This is a Holocaust movie of a different approach. It tells the story of the loss of innocence through the eyes of a young German boy, the son of an SS officer. The family moves into the woods just barely out of sight of the concentration camp that the father is in charge of. But father avoids telling his family what he is really doing, presumably from shame. The little boy, Bruno spies the work camp from his bedroom window and assumes it is a farm where everyone wears striped pajamas. He sneaks his way over there and befriends a young Jewish boy in the camp and spends time with him talking and playing games through the electrified fence. Bruno never quite figures out what is going on, but his grandma knows, and his mother soon finds out, and summarily falls into depression and angry resentment of her husband. But the film does not fall into stereotypes of females being against the Nazi vision and males being warmongers, as the boy Bruno never comprehends the darkness – his innocence protecting him – yet his older sister embraces it and becomes a Hitler Youth in her affections. We see Bruno’s confusion over the treatment of Jewish servants as subhuman, and in that comparison lies the film’s critique of cultures of death that always need to redefine those they wish to dispose of as less than human in order to salve the conscience. The power of this story lies in its ending, because the little boy becomes so united in soul with his little Jewish friend, that he sneaks into the camp and dresses in the “striped pajamas” in order to help the Jewish boy find his “lost” father, who we know has been burned in the ovens that fill the skies with smoke from their stacks. This movie is the serious version of It’s a Beautiful Life. In the latter, innocence was maintained through a humorous deception of the father, but in this story, innocence is required to be a victim of evil in order to show the willingness of self-deception in a society that justifies atrocities. As Bruno is in the camp, the story ends with him being corralled with other prisoners and being gassed in the showers with his little friend as his father seeks him too late. What makes this deeply disturbing and sad ending so uniquely powerful is that Bruno’s innocent friendship becomes the ultimate unity in death with the innocent Jewish boy in a way that could not even be captured with a deliberately chosen sacrifice. At the moment when the father realizes his son has been killed, one is convinced that he will abandon the ideology completely because he can no longer avoid the inhumanity of what he is doing. It is a backdoor portrayal of the golden rule of do unto others as you would have them do unto you. It is an embodiment of the classic informal argument “What if it was YOUR family member who received the consequences of your beliefs?”
Joaquin Phoenix plays Leonard, a Jewish guy who, on the verge of suicide by rejection of his fiancé, simultaneously falls for two women at once: One, a carefree existential live-for-the-moment Gentile girl upstairs and a nice plain jane no make-up good Jewish girl. This seems to be a blatant parable about the universal ubiquitous inner struggle in all men, that fantasy temptation that is ever present to “give it all up” or “throw it all away” for the exciting, the romantic, the dangerous, instead of choosing the safe, security of a woman of good character. The Gentile, played by Gwyneth Paltrow, is a drug addled mindless partying adulteress who, like most adulteresses foolishly pines for her adulterer to leave his family, believing that he will then be faithful to her. But none of this matters to Leonard, because she incites his passion with her existential living for the moment. There’s just something about the power of passion when you “follow your heart.” Meanwhile, the plain Sandra, played by Vinessa Shaw, is kind, gentle, devoted and stable and has the proper family connections for tradition. Leonard fornicates with both women, making it that much harder for him to see clearly. At the last moment, Leonard chooses to throw it all away and run away with the Gentile, but is stopped at the last moment when she throws it all away to return to her faithless adulterer after he leaves his wife. This is what you get when you choose a life of throwing it all away for a passionate feeling, you lose it all. The movie leaves one with a strong sense of disatisfaction as Leonard is able to return then to the “woman of character” without her even knowing his failed choice, as he then gives her the wedding ring he had bought for the adulterer. It’s like a consolation prize of passionless yet stable life. I think it would be a truer reality if Leonard had lost both of the women. Of course, one could argue, that he was entering into his own punishment of inauthenticity. When we make bad choices of character we reap the consequences of an inability to know real love. This story seems to indicate that when you follow your heart and seek for passion instead of character, you miss out on real life.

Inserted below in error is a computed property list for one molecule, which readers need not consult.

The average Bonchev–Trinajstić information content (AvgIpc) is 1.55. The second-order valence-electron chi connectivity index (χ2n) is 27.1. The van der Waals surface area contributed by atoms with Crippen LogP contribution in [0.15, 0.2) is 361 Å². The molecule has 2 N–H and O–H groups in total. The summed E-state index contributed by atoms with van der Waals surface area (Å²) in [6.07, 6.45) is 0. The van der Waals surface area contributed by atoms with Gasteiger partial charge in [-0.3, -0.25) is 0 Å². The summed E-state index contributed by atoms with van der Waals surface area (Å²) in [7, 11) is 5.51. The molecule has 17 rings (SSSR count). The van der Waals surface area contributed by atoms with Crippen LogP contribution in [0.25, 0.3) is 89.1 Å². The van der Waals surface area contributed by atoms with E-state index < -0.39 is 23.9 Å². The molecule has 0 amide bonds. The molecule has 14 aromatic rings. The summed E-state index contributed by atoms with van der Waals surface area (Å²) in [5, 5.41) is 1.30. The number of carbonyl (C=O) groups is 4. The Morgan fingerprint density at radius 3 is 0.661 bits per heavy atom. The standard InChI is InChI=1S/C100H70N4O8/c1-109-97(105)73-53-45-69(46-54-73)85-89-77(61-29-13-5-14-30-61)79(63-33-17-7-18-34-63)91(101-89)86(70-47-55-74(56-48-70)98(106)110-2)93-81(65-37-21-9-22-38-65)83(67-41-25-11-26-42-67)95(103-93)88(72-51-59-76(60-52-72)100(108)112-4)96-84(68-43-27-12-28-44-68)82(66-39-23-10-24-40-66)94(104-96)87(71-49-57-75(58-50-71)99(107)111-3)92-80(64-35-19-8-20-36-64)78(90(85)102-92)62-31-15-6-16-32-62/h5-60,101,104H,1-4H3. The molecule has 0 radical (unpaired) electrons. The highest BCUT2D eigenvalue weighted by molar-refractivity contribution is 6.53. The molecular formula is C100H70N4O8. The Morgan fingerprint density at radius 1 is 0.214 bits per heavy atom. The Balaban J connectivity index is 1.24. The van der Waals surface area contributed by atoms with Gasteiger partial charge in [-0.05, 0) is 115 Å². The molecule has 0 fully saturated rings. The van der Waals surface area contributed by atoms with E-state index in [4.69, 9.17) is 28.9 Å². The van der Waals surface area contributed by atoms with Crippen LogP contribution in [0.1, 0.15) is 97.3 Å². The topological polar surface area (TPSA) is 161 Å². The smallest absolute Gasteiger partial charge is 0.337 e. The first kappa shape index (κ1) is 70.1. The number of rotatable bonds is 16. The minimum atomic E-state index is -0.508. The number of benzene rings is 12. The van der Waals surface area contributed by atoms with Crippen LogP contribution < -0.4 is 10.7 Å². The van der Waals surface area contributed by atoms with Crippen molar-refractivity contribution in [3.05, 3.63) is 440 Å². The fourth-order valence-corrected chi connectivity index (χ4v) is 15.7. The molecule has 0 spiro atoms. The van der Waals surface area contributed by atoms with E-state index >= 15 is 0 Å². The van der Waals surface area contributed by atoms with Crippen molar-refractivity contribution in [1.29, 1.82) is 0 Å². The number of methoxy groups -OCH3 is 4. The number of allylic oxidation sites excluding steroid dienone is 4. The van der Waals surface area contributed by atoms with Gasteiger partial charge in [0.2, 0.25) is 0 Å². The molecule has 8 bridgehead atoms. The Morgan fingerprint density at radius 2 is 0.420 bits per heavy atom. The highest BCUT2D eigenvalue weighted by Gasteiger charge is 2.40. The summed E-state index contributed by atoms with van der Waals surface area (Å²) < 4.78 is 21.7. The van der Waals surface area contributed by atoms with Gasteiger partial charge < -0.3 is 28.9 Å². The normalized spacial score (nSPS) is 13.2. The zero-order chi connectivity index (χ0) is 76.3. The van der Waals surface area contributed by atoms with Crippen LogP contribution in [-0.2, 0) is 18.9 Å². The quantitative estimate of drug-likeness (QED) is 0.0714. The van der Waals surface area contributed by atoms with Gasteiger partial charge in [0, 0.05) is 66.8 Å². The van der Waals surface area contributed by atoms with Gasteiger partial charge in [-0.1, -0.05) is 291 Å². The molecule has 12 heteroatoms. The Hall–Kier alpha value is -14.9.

When I saw the title my first thought was, “Why is it plural? A movie about John Dillinger starring the illustrious talented Johnny Depp should clearly be called, ‘Public Enemy.’ Unless of course, Michael Mann is going to make a moral equivalency argument that the government that hunted down Dillinger was just as “criminal” or immoral as Dillinger. Therefore, the real public enemies are Hoover and his FBI gang.” And this is what I believe Mann has tried to do. Dillinger is depicted as a man without a country in that he is a Romantic, a “criminal with a heart of gold”: he doesn’t take individuals’ money at the bank, only bank money; He is a devoted and gentle lover of one woman in a world of sleaze; and he lives for the moment, being fiercely loyal to his friends. He doesn’t look beyond tomorrow, so eat, drink and be merry for tomorrow we die. This existential worldview is depicted in the movie as being anachronistic in a modernizing era as crime syndicates learn to build a regular established illegal income through gambling rather than dangerous one-off bank robbing. Crime has lost its romance of the individual and become big business. Dillinger cannot continue to exist in this world with his fun loving devil may care Robin Hood romanticism. If you don’t change with the times, you will die, survival of the fittest. J. Edgar Hoover is depicted as a fool without any experience, therefore unworthy of his position. And the “good guy” tracking down Dillinger, Melvin Pervis, is depicted as cold and emotionless, a man of science who represents the future of the FBI, as he relies on new scientific techniques of forensics to track down bad guys, thus taking out all the glory of the human intuition. Pervis’ henchmen beat Dillinger’s woman, making them look more cruel than Dillinger. The Untouchables, this is NOT, as the good guys are portrayed as villainous and traitorous as the bad guys, in fact, quite often, simply stupid or neanderthal. So this is also a movie about the death of the romantic notion of Robin Hood redistributive justice in favor of the modern scientific method (forensics) and the big business of criminal syndicates. The real public enemies in this movie, as embodied in the FBI characters as well as crime syndicates are Enlightenment science and “corporatism” that has crushed the individual zest for life.